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Gas Laws - Assignment, Physics Class 12 Notes | EduRev

Class 12 : Gas Laws - Assignment, Physics Class 12 Notes | EduRev

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Course PHYSICS260
Assignment 5
Consider ten grams of nitrogen gas at an initial pressure of 6.0 atm and at room
temperature.
It undergoes an isobaric expansion resulting in a quadrupling of its volume.
(i) After this expansion, what is the gas volume?
(ii) Determine the gas temperature after this step.
In the next process, the gas pressure is decreased at constant volume until the original
temperature is reached.
(iii) After this decrease in gas pressure, what is the value of the pressure?
In the final process, the gas is retured to its initial volume by isothermally compressing it.
(iv) Determine the final gas pressure.
(v) Using appropriate scales on both axes, show the full three-step process on a p - V
diagram.

Introduction to the Ideal Gas Law
Description: Practice using the ideal gas law with a series of questions in which all
but two gas parameters are held fixed.
Learning Goal: To understand the ideal gas law and be able to apply it to a wide
variety of situations.
Page 2

Course PHYSICS260
Assignment 5
Consider ten grams of nitrogen gas at an initial pressure of 6.0 atm and at room
temperature.
It undergoes an isobaric expansion resulting in a quadrupling of its volume.
(i) After this expansion, what is the gas volume?
(ii) Determine the gas temperature after this step.
In the next process, the gas pressure is decreased at constant volume until the original
temperature is reached.
(iii) After this decrease in gas pressure, what is the value of the pressure?
In the final process, the gas is retured to its initial volume by isothermally compressing it.
(iv) Determine the final gas pressure.
(v) Using appropriate scales on both axes, show the full three-step process on a p - V
diagram.

Introduction to the Ideal Gas Law
Description: Practice using the ideal gas law with a series of questions in which all
but two gas parameters are held fixed.
Learning Goal: To understand the ideal gas law and be able to apply it to a wide
variety of situations.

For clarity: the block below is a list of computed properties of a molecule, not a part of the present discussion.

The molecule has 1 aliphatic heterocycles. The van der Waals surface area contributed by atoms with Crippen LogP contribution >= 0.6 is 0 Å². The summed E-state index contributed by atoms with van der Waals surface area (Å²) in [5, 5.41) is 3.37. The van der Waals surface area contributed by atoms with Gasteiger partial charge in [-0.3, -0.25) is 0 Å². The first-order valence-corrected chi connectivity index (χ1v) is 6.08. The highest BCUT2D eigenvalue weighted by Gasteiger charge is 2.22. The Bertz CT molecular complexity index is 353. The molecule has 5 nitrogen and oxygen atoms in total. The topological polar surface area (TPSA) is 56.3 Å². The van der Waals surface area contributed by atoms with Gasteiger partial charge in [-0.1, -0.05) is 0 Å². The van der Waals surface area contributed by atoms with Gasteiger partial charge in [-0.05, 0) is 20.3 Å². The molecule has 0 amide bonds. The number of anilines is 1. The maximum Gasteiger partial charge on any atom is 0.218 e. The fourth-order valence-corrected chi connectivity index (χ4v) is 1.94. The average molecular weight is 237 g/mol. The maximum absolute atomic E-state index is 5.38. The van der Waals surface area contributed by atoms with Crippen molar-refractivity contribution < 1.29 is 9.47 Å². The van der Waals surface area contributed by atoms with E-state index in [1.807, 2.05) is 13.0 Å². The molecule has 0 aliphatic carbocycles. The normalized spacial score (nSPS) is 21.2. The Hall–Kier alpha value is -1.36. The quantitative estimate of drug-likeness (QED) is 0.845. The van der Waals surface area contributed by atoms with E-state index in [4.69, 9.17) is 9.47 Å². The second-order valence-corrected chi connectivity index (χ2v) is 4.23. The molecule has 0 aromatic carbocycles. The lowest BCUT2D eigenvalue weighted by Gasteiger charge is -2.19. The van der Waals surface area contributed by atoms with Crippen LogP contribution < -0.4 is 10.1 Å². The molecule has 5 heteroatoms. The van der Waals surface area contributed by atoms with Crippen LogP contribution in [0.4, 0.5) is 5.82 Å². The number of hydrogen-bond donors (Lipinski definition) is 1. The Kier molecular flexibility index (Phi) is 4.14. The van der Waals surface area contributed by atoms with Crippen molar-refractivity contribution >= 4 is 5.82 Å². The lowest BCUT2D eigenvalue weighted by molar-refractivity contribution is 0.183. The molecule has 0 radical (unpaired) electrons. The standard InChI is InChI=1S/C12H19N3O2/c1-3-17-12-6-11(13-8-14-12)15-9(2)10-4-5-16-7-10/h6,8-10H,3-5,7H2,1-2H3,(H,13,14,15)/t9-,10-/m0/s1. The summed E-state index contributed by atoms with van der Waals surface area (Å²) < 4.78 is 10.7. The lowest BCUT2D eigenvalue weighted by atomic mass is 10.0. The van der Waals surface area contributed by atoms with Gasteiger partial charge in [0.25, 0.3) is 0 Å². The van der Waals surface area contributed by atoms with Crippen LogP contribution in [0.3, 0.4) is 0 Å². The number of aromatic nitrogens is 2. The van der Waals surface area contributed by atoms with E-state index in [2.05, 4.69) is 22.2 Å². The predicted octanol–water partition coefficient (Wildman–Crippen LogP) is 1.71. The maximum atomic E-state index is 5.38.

The absolute temperature , volume , and pressure of a gas sample are related by
the ideal gas law, which states that
.
Here is the number of moles in the gas sample and is a gas constant that applies to
all gases. This empirical law describes gases well only if they are sufficiently dilute
and at a sufficiently high temperature that they are not on the verge of condensing.
In applying the ideal gas law, must be the absolute pressure, measured with respect to
vacuum and not with respect to atmospheric pressure, and must be the absolute
temperature, measured in kelvins (that is, with respect to absolute zero). If is in
pascals and is in cubic meters, use . If is in atmospheres and
Part A
A gas sample enclosed in a rigid metal container at room temperature (20 ) has an
absolute pressure . The container is immersed in hot water until it warms to 40 .
What is the new absolute pressure ?
Part A.1 How to approach the problem
To find the final pressure, you must first determine which quantities in the ideal gas
law remain constant in the given situation. Note that is always a constant.
Determine which of the other four quantities are constant for the process described
in this part.
Check all that apply.

Now manipulate the ideal gas law ( ) so that , , and , the constants in
this situation, are isolated on the right side of the equation:
.
Since the right side of the equation is a constant in this situation, the quantity ,
which is always equal to , must be the same at the beginning and the end of
Page 3

Course PHYSICS260
Assignment 5
Consider ten grams of nitrogen gas at an initial pressure of 6.0 atm and at room
temperature.
It undergoes an isobaric expansion resulting in a quadrupling of its volume.
(i) After this expansion, what is the gas volume?
(ii) Determine the gas temperature after this step.
In the next process, the gas pressure is decreased at constant volume until the original
temperature is reached.
(iii) After this decrease in gas pressure, what is the value of the pressure?
In the final process, the gas is retured to its initial volume by isothermally compressing it.
(iv) Determine the final gas pressure.
(v) Using appropriate scales on both axes, show the full three-step process on a p - V
diagram.

Introduction to the Ideal Gas Law
Description: Practice using the ideal gas law with a series of questions in which all
but two gas parameters are held fixed.
Learning Goal: To understand the ideal gas law and be able to apply it to a wide
variety of situations.
The absolute temperature , volume , and pressure of a gas sample are related by
the ideal gas law, which states that
.
Here is the number of moles in the gas sample and is a gas constant that applies to
all gases. This empirical law describes gases well only if they are sufficiently dilute
and at a sufficiently high temperature that they are not on the verge of condensing.
In applying the ideal gas law, must be the absolute pressure, measured with respect to